In Boston, Villa Victoria was a forerunner in a nonprofit organization that developed a project itself using funding from a syndication. Pat Clancy, then a law student, helped develop the financing package for Villa Victoria more than a decade ago, when the area was a run-down slum facing urban renewal plans of private developers.

The community in 1967 organized into a group later called Inquilinos Boricuas en Accion (IBA) in an attempt to prevent demolition of the housing and displacement of the residents. The tenants wanted to develop the area themselves, but the use of a syndication of investors' funds was not immediately accepted.

"It was difficult to sell the idea, because it was like selling a share of the community to rich people," said Ann Kerrey, IBA housing development director. "People finally accepted it by separating the idea of ownership and control."

IBA, through a subsidiary, did all the planning with the continual input of the residents. Then a contractor was hired to do the building and rehabilitation. Management of Villa Victoria stays with IBA, and residents' control is assured because the board of directors is elected by members of the community organization. While all the residents are renters receiving HUD Section 8 rent subsidies, theirs is a structure that is really more like communal ownership, Kerrey said.

The residents' involvement is apparent in the design of the project, consisting of town houses, some mid-rises and one 19-floor apartment building for the elderly. A Spanish-style plaza was added because the tenants wanted to use it as a focal point of their community life, Kerrey said. They rejected the idea of cul de sacs because they wanted to be sure police cars could cruise through the community on a regular basis.

IBA now is between plans, having just finished Villa Victoria. But through the syndication, funds will keep flowing in, eventually giving IBA enough seed money to start a new low-income development project.

In the Cambridge project, the philosophy is different but the development tactics are much the same.

The Riverside-Cambridgeport Community Corp., a nonprofit group in existence for about 11 years, wanted to prevent displacement in its neighborhood. That group's goal was simply preservation of low- and moderate-income housing stock at reasonable rents, not tenant control or ownership of housing.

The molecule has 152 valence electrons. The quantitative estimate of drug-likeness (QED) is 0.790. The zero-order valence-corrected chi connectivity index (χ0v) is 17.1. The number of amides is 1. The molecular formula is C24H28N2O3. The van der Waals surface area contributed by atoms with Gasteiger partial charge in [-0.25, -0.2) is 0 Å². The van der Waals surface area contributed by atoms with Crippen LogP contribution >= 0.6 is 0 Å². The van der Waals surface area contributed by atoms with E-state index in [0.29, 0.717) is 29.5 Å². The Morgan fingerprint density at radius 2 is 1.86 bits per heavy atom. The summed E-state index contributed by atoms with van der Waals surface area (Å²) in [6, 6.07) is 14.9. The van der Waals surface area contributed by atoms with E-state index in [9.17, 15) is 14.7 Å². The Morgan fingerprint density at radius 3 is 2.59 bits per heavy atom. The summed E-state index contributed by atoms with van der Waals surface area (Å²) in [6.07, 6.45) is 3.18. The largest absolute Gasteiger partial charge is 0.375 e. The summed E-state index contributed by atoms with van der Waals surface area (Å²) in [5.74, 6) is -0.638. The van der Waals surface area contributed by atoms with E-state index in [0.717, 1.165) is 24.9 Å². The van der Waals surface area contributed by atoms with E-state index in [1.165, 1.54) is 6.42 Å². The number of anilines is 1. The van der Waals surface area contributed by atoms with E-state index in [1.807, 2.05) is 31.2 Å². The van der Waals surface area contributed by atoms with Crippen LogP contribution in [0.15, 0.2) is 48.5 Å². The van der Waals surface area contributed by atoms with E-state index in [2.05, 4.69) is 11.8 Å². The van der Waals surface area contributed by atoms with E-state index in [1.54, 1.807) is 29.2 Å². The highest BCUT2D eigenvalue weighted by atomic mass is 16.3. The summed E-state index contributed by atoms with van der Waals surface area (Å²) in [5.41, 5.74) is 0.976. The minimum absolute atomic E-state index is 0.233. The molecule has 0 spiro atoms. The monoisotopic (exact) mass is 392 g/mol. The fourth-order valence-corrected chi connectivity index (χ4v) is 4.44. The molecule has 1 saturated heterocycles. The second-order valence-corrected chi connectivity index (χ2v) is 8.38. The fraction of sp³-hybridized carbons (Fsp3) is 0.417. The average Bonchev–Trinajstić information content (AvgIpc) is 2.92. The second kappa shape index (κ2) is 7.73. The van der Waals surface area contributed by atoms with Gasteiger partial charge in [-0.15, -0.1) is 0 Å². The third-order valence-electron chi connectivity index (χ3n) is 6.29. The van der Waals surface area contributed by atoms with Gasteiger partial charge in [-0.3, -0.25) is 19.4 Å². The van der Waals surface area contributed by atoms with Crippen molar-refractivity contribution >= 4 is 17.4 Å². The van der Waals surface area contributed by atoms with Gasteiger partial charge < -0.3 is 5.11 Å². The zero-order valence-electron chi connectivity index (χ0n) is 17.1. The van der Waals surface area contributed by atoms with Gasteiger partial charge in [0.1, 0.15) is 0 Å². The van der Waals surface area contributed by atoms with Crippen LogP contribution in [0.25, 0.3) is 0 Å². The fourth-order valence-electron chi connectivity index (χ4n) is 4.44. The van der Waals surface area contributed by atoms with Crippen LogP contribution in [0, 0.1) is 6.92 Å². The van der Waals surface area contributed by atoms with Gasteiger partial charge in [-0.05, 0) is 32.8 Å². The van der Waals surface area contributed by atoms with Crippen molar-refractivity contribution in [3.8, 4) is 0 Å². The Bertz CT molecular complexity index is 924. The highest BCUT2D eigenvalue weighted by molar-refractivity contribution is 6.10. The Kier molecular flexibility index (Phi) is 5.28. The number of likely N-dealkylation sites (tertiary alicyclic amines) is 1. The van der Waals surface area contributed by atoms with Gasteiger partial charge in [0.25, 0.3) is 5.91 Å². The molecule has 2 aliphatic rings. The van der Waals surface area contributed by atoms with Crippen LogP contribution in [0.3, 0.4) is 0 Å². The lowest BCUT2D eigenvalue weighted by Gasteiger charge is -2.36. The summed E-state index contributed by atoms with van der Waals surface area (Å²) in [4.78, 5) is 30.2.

"In the '60s, too many social goals were put on the back of housing, and housing may have been sacrificed to some of those goals," such as racial equality and jobs, said Henry Joseph at RCCC. "We are out to provide people with sound, affordable housing, not exploring models of tenant participation and management."

To accomplish its goal, the group decided three years ago it would buy, develop and manage multifamily housing in the neighborhood. The properties it finally bought were all part of one estate, most of them with wood structures but one of them a fine old brick building that qualified for funding from the National Trust for Historic Preservation. The tenants were of all ages and ethnic backgrounds, students and professionals, as well as blue-collar workers, and some, but not all, receive Section 8 subsidies.

Syndication was just one piece of a complex financial package, but it was a critical one. The total project cost was $700,000. The group had some federal and local grants, and banks were willing to loan $500,000 over the life of the project. To get the bank loans, however, the group needed to raise a certain amount of up-front funds, and the grants were not enough. To start, they needed another $100,000 in cash.

After the banks said they were not interested in providing grants of their own or in taking an equity share of the project, RCCC started looking at the idea of syndication. Eventually, they found five investors willing to put in $235,000 over five years. With the help of loans from the Local Initiative Support Corp., a nonprofit group with affiliates across the country, RCCC then had the $100,000 up-front cash it needed.

Eventually, RCCC will take in $135,000 from the syndication, to be used for future projects, taking care of the problem with upfront cash.